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Solar Production Technology
Thin-film comeback planned
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Made in Asia: Thin-film giant First Solar outsources the production of many modules to the Far East currently. Otherwise, the costs do not add up. (First Solar)
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Thin-film boomshow photos
Setting the standardsshow photos
Wonder cellshow photos
Future thin-film cells are made of cheap semiconductors and will be printed. However, up to now, they have only existed in laboratories. (IBM)
The situation in the photovoltaic industry remains strained. Manufacturers of thin-film and crystalline modules are suffering from a global oversupply, which has caused the prices to slide beneath the production cost level. In addition, the former starting advantage of the thin-film, which was that it did not have to rely on crystalline silicon as a semiconductor, has fizzled out. On the spot market, silicon is cheaper than ever before – for this reason, the industry does not currently need any alternative semiconductor and production processes to be able to manufacture cost-efficient cells. The result is a wave of bankruptcies, which washed over the first thin-film suppliers back in 2010.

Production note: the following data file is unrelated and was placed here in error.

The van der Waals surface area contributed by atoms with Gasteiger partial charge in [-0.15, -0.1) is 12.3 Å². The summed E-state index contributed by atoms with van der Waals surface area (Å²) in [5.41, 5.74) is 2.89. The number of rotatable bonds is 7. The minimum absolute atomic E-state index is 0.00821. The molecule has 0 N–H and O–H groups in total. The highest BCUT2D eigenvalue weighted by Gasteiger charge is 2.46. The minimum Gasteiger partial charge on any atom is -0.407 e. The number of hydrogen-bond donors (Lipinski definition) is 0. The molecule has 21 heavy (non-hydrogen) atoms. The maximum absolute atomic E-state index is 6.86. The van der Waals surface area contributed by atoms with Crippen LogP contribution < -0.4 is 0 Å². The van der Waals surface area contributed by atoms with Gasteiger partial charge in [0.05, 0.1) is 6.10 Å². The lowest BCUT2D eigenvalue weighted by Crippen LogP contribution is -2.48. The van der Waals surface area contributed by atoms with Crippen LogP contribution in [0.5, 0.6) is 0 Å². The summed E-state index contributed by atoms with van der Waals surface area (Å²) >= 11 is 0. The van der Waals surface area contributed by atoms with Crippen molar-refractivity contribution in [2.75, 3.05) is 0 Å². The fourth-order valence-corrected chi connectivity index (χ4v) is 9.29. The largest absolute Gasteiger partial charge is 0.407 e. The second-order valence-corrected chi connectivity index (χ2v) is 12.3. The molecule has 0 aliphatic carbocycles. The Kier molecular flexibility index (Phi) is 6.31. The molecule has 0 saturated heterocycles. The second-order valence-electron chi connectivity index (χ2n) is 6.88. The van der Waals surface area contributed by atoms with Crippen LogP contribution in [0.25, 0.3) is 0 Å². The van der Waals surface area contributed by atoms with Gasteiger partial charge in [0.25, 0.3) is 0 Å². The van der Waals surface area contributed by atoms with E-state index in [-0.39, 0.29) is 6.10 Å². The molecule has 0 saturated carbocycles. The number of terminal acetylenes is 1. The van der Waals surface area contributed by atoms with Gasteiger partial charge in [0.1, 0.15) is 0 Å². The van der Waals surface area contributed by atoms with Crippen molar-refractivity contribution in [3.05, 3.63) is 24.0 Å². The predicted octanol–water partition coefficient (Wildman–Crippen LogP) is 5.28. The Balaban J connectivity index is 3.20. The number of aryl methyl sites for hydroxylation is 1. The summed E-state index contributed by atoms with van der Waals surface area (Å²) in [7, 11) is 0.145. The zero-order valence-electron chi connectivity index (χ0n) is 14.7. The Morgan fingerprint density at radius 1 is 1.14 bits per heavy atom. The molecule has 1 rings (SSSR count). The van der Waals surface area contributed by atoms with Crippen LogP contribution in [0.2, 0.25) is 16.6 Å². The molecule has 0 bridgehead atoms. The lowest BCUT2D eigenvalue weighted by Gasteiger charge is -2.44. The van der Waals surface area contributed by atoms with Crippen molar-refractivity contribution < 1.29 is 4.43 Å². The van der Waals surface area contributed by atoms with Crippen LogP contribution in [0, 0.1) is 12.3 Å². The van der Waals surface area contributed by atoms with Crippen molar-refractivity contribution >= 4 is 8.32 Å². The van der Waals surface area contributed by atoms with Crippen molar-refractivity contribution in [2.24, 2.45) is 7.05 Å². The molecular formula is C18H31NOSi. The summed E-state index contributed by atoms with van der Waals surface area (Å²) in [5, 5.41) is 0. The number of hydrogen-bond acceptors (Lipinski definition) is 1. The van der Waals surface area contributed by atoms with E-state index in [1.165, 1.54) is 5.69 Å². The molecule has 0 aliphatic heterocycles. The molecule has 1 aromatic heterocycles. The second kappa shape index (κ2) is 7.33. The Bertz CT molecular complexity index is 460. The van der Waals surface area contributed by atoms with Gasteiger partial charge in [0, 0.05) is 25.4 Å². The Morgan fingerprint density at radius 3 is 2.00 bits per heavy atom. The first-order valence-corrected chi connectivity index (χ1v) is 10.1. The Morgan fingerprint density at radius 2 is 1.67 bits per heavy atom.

Even the market leader, First Solar is floundering. It has cut back its production and is gradually withdrawing from Europe. With its cadmium-telluride modules, First Solar was the protagonist of the thin-film boom in 2008 and 2009 – there was barely a single major project which was not equipped with modules from the Americans in these years. However, the great era of thin-film power stations is past for now. According to a recent study by Boston-based market research company GTM Research, the market share of the slim-line electricity generators has dropped by half since 2009, to ten percent. Their place has been taken by multi-crystalline silicon cells, which now cover almost 60 percent of the solar market.